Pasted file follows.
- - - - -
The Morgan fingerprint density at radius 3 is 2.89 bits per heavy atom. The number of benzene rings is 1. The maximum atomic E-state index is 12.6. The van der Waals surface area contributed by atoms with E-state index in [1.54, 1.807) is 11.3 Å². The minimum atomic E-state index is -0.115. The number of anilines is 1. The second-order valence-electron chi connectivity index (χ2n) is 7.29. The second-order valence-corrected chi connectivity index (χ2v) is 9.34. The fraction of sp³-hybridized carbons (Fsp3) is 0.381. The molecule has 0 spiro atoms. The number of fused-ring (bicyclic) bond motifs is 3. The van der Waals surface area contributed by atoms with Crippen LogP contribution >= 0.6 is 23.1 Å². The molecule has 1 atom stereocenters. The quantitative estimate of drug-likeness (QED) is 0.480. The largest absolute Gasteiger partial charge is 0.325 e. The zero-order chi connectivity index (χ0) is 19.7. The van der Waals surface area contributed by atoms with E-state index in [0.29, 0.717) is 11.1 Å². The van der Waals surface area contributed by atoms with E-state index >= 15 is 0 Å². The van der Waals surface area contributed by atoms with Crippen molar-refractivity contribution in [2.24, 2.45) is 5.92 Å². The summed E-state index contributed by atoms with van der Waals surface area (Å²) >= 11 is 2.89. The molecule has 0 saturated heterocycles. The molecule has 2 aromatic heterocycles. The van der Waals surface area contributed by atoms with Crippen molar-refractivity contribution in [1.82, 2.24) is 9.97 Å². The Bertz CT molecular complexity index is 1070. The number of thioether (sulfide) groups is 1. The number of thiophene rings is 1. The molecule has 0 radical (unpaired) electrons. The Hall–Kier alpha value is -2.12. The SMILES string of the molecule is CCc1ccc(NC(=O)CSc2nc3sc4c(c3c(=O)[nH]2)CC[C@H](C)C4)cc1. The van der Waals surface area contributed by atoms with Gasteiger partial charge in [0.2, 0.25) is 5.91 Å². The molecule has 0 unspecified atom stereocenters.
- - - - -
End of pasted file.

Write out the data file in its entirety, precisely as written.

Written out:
The Morgan fingerprint density at radius 3 is 2.89 bits per heavy atom. The number of benzene rings is 1. The maximum atomic E-state index is 12.6. The van der Waals surface area contributed by atoms with E-state index in [1.54, 1.807) is 11.3 Å². The minimum atomic E-state index is -0.115. The number of anilines is 1. The second-order valence-electron chi connectivity index (χ2n) is 7.29. The second-order valence-corrected chi connectivity index (χ2v) is 9.34. The fraction of sp³-hybridized carbons (Fsp3) is 0.381. The molecule has 0 spiro atoms. The number of fused-ring (bicyclic) bond motifs is 3. The van der Waals surface area contributed by atoms with Crippen LogP contribution >= 0.6 is 23.1 Å². The molecule has 1 atom stereocenters. The quantitative estimate of drug-likeness (QED) is 0.480. The largest absolute Gasteiger partial charge is 0.325 e. The zero-order chi connectivity index (χ0) is 19.7. The van der Waals surface area contributed by atoms with E-state index in [0.29, 0.717) is 11.1 Å². The van der Waals surface area contributed by atoms with E-state index >= 15 is 0 Å². The van der Waals surface area contributed by atoms with Crippen molar-refractivity contribution in [2.24, 2.45) is 5.92 Å². The summed E-state index contributed by atoms with van der Waals surface area (Å²) >= 11 is 2.89. The molecule has 0 saturated heterocycles. The molecule has 2 aromatic heterocycles. The van der Waals surface area contributed by atoms with Crippen molar-refractivity contribution in [1.82, 2.24) is 9.97 Å². The Bertz CT molecular complexity index is 1070. The number of thioether (sulfide) groups is 1. The number of thiophene rings is 1. The molecule has 0 radical (unpaired) electrons. The Hall–Kier alpha value is -2.12. The SMILES string of the molecule is CCc1ccc(NC(=O)CSc2nc3sc4c(c3c(=O)[nH]2)CC[C@H](C)C4)cc1. The van der Waals surface area contributed by atoms with Gasteiger partial charge in [0.2, 0.25) is 5.91 Å². The molecule has 0 unspecified atom stereocenters.